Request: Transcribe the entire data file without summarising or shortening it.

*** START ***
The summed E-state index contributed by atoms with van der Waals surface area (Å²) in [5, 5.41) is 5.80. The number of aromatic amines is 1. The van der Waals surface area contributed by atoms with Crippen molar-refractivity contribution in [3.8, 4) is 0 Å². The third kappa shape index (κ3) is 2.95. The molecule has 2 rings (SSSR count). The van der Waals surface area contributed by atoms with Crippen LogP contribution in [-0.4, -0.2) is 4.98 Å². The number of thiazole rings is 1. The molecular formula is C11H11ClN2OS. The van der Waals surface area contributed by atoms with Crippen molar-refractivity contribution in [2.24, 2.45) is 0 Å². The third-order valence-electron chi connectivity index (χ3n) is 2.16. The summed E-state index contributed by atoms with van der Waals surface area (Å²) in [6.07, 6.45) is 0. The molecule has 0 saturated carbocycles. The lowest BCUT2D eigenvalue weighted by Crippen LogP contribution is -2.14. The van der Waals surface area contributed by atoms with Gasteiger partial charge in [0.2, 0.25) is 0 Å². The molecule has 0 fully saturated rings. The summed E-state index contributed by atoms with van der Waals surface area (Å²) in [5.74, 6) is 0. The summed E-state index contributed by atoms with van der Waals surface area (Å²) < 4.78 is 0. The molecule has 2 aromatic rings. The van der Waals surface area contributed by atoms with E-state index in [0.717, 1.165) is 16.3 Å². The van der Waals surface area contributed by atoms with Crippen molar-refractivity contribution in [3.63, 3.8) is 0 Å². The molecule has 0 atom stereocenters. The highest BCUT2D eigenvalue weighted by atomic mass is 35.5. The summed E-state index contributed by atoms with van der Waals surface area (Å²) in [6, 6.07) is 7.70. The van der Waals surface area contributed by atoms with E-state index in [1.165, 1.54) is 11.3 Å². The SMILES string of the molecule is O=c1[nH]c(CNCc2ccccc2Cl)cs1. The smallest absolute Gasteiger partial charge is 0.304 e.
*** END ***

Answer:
The summed E-state index contributed by atoms with van der Waals surface area (Å²) in [5, 5.41) is 5.80. The number of aromatic amines is 1. The van der Waals surface area contributed by atoms with Crippen molar-refractivity contribution in [3.8, 4) is 0 Å². The third kappa shape index (κ3) is 2.95. The molecule has 2 rings (SSSR count). The van der Waals surface area contributed by atoms with Crippen LogP contribution in [-0.4, -0.2) is 4.98 Å². The number of thiazole rings is 1. The molecular formula is C11H11ClN2OS. The van der Waals surface area contributed by atoms with Crippen molar-refractivity contribution in [2.24, 2.45) is 0 Å². The third-order valence-electron chi connectivity index (χ3n) is 2.16. The summed E-state index contributed by atoms with van der Waals surface area (Å²) in [6.07, 6.45) is 0. The molecule has 0 saturated carbocycles. The lowest BCUT2D eigenvalue weighted by Crippen LogP contribution is -2.14. The van der Waals surface area contributed by atoms with Gasteiger partial charge in [0.2, 0.25) is 0 Å². The molecule has 0 fully saturated rings. The summed E-state index contributed by atoms with van der Waals surface area (Å²) in [5.74, 6) is 0. The summed E-state index contributed by atoms with van der Waals surface area (Å²) < 4.78 is 0. The molecule has 2 aromatic rings. The van der Waals surface area contributed by atoms with E-state index in [0.717, 1.165) is 16.3 Å². The van der Waals surface area contributed by atoms with Crippen molar-refractivity contribution in [3.63, 3.8) is 0 Å². The molecule has 0 atom stereocenters. The highest BCUT2D eigenvalue weighted by atomic mass is 35.5. The summed E-state index contributed by atoms with van der Waals surface area (Å²) in [6, 6.07) is 7.70. The van der Waals surface area contributed by atoms with E-state index in [1.165, 1.54) is 11.3 Å². The SMILES string of the molecule is O=c1[nH]c(CNCc2ccccc2Cl)cs1. The smallest absolute Gasteiger partial charge is 0.304 e.